Limiting Alcohol Advertising
Reasons for Policy
- In 2009, 67% of high school students who drank reported binge drinking in the last 30 days. 1
- Heavy alcohol consumption in adolescence is linked to heavier consumption, alcohol dependence, and alcohol-related problems in early adulthood.2
- Local Consumer Protection Agencies
- Local District Attorney
- Local Government
- Restricting, or completely banning, alcohol advertising or marketing that may be seen by large populations of underage youth
- Delay onset of drinking
- Reduced alcohol use among youth
- Fewer alcohol-related problems (e.g. liver cirrhosis, traffic crashes and fatalities)
Level of Evidence Available to Evaluate Effectiveness of Policy
For all policies we describe on this website, we have applied the Standards of Evidence as defined by Flay et al. (2005) in the Standards of Evidence document published by Prevention Science.
The effectiveness level of this policy is 1: Evidence-Based Policies Meeting Criteria for Effectiveness.
The levels of effectiveness as noted are:
- meets criteria for policy effectiveness (consistent, positive outcomes from at least two high-quality experimental or quasi-experimental trials using a comparison group or interrupted time series design);
- consistent evidence available linking policy with positive outcomes from high-quality observational studies only;
- insufficient evidence available for policy or policy components.
- Exposure to alcohol advertising is significantly associated with earlier initiation of alcohol use and increased levels of alcohol consumption among drinking youth.3, 4
- A number of high-quality, longitudinal studies have shown a dose-response relationship between exposure to alcohol advertising and both alcohol use initiation and consumption. 3, 4
- The data are insufficient to draw clear conclusions about the net effects of bans and/or restrictions of alcohol advertising on drinking behavior and related problems among youth. More research is needed.5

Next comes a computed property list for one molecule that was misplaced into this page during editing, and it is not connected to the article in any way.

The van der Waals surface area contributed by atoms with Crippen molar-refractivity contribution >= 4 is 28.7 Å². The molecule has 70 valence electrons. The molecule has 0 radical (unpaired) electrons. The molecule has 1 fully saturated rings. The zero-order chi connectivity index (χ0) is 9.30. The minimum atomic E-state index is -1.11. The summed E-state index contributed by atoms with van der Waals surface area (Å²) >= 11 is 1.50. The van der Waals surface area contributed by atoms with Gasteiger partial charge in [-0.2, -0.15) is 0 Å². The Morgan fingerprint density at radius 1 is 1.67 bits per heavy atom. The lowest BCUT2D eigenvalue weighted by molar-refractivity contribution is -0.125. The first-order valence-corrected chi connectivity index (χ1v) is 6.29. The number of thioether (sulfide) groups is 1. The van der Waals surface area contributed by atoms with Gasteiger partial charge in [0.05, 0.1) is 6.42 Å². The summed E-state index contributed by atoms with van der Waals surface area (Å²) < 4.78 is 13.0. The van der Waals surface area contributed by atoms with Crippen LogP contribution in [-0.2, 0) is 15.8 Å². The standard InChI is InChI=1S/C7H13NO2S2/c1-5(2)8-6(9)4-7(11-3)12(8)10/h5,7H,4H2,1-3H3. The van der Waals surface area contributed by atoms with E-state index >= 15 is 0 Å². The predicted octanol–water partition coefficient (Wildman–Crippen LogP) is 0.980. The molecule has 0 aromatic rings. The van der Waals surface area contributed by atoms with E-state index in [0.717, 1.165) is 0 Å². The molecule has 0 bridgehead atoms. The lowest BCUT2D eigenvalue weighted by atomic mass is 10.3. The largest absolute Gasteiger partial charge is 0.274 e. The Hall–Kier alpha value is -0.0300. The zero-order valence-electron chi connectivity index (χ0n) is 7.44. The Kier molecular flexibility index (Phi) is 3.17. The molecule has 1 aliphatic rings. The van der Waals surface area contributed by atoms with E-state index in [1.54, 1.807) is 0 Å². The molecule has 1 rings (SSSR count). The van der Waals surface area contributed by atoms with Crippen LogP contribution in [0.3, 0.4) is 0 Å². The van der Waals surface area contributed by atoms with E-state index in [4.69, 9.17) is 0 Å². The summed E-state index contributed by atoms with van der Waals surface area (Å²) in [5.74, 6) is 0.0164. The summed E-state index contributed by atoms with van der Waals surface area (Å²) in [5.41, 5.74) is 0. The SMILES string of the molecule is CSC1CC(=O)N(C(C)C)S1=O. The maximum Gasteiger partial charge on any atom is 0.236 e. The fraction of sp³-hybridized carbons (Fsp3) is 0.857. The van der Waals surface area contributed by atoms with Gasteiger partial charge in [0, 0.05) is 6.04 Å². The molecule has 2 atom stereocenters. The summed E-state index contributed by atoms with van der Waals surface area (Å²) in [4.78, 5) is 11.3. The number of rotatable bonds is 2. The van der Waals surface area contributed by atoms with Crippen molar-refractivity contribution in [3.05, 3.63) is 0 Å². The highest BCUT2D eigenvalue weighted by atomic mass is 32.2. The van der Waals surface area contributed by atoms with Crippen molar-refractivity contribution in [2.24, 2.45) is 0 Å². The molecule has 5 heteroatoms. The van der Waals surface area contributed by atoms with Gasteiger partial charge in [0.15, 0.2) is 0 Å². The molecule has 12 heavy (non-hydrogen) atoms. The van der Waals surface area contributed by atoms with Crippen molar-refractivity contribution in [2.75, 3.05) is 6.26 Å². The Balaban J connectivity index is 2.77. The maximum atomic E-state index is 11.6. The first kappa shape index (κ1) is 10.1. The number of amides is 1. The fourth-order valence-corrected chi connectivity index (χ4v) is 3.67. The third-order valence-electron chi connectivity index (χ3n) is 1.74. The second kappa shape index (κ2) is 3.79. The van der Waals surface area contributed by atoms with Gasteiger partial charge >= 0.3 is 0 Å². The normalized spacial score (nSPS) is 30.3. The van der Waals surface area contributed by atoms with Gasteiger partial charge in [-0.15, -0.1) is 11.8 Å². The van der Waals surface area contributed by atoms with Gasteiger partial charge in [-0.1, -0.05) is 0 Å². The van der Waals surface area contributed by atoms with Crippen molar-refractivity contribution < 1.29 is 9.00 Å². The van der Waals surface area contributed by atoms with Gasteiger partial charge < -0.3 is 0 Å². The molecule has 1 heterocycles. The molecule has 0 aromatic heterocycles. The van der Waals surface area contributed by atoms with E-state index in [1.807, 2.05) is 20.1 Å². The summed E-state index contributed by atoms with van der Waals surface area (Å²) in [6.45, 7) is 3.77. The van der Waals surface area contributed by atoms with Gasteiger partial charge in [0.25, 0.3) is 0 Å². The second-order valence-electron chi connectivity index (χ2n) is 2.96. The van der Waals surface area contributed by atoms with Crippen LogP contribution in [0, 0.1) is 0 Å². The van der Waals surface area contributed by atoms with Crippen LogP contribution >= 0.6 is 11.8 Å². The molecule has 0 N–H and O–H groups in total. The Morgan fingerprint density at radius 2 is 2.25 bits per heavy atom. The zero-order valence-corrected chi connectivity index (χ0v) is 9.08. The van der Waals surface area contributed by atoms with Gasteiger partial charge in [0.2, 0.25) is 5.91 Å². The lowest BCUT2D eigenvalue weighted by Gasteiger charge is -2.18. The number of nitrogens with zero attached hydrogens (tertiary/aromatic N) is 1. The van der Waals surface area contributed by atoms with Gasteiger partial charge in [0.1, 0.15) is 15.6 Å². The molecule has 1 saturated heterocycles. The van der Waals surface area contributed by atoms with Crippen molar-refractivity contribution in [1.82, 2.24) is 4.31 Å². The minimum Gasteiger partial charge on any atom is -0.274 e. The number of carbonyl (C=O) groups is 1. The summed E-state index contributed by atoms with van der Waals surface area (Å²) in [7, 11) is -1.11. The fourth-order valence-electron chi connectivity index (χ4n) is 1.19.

- San Diego, California restricts the amount of alcoholic beverage billboards in areas highly concentrated by children.
- Philadelphia, Pennsylvania restricts alcoholic beverage advertising in areas highly concentrated by children
Links to Policy Examples
Be sure to check with your state, county, and municipal governments regarding potential existing laws that may impede any new policy development.
Campbell CA, et al. (2009). The effectiveness of limiting alcohol outlet density as a means of reducing excessive alcohol consumption and alcohol-related harms. American Journal of Preventive Medicine, 37(6). 556-569. ↩
Flay, BR, Biglan, A, Boruch, RF, Ganzalez Castro, F, Gottfredson, D, Kellam, S, Moscicki, EK, Schinke, S, Valentine, JC, & Ji, P (2005). Standards of evidence: Criteria for efficacy, effectiveness and dissemination. Prevention Science, 6(3), 151-175. ↩
Anderson P, de Bruijn A, Angus K, Gordon R, & Hastings G (2009). Impact of alcohol advertising and media exposure on adolescent alcohol use: A systematic review of longitudinal studies. Alcohol & Alcoholism, 44(3), 229-243. ↩
Smith LA, & Foxcroft DR (2009). The effect of alcohol advertising, marketing, and portrayal on drinking behaviour in young people: Systematic review of prospective cohort studies. BMC Public Health, 9. ↩
Grube J (2005). Preventing alcohol-related problems: Public policy strategies. Transportation Research Cicular, E-C072, 97-126. ↩